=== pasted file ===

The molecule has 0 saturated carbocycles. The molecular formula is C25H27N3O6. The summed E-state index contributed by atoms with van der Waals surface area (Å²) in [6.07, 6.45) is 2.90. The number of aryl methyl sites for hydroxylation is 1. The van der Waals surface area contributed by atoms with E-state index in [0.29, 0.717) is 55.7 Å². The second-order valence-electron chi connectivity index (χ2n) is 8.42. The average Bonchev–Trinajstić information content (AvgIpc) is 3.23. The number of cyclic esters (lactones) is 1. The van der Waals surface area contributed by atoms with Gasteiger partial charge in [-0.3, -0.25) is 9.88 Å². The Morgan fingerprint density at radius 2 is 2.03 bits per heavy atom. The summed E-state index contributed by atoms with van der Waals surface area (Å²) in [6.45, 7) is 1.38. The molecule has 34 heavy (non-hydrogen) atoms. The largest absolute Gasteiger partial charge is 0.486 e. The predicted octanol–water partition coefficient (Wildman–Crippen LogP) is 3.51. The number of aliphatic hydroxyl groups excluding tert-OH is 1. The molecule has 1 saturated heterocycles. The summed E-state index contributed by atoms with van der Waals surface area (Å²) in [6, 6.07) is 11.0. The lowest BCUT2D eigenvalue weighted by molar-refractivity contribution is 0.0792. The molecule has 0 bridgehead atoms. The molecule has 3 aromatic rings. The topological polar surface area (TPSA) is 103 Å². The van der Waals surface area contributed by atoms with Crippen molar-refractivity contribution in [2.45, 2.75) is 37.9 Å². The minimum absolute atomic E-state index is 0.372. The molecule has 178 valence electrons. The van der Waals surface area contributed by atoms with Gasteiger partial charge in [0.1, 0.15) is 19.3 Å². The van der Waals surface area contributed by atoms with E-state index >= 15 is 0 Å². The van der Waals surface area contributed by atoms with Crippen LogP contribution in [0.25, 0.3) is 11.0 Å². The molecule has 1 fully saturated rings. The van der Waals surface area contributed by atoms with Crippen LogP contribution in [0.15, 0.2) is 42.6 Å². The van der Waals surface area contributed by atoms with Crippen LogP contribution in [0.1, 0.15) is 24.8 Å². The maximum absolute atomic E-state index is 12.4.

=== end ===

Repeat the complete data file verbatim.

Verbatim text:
The molecule has 0 saturated carbocycles. The molecular formula is C25H27N3O6. The summed E-state index contributed by atoms with van der Waals surface area (Å²) in [6.07, 6.45) is 2.90. The number of aryl methyl sites for hydroxylation is 1. The van der Waals surface area contributed by atoms with E-state index in [0.29, 0.717) is 55.7 Å². The second-order valence-electron chi connectivity index (χ2n) is 8.42. The average Bonchev–Trinajstić information content (AvgIpc) is 3.23. The number of cyclic esters (lactones) is 1. The van der Waals surface area contributed by atoms with Gasteiger partial charge in [-0.3, -0.25) is 9.88 Å². The Morgan fingerprint density at radius 2 is 2.03 bits per heavy atom. The summed E-state index contributed by atoms with van der Waals surface area (Å²) in [6.45, 7) is 1.38. The molecule has 34 heavy (non-hydrogen) atoms. The largest absolute Gasteiger partial charge is 0.486 e. The predicted octanol–water partition coefficient (Wildman–Crippen LogP) is 3.51. The number of aliphatic hydroxyl groups excluding tert-OH is 1. The molecule has 1 saturated heterocycles. The summed E-state index contributed by atoms with van der Waals surface area (Å²) in [6, 6.07) is 11.0. The lowest BCUT2D eigenvalue weighted by molar-refractivity contribution is 0.0792. The molecule has 0 bridgehead atoms. The molecule has 3 aromatic rings. The topological polar surface area (TPSA) is 103 Å². The van der Waals surface area contributed by atoms with Crippen molar-refractivity contribution in [2.45, 2.75) is 37.9 Å². The minimum absolute atomic E-state index is 0.372. The molecule has 178 valence electrons. The van der Waals surface area contributed by atoms with Gasteiger partial charge in [0.1, 0.15) is 19.3 Å². The van der Waals surface area contributed by atoms with E-state index >= 15 is 0 Å². The van der Waals surface area contributed by atoms with Crippen LogP contribution in [0.25, 0.3) is 11.0 Å². The molecule has 1 fully saturated rings. The van der Waals surface area contributed by atoms with Crippen LogP contribution in [0.15, 0.2) is 42.6 Å². The van der Waals surface area contributed by atoms with Crippen LogP contribution in [0.1, 0.15) is 24.8 Å². The maximum absolute atomic E-state index is 12.4.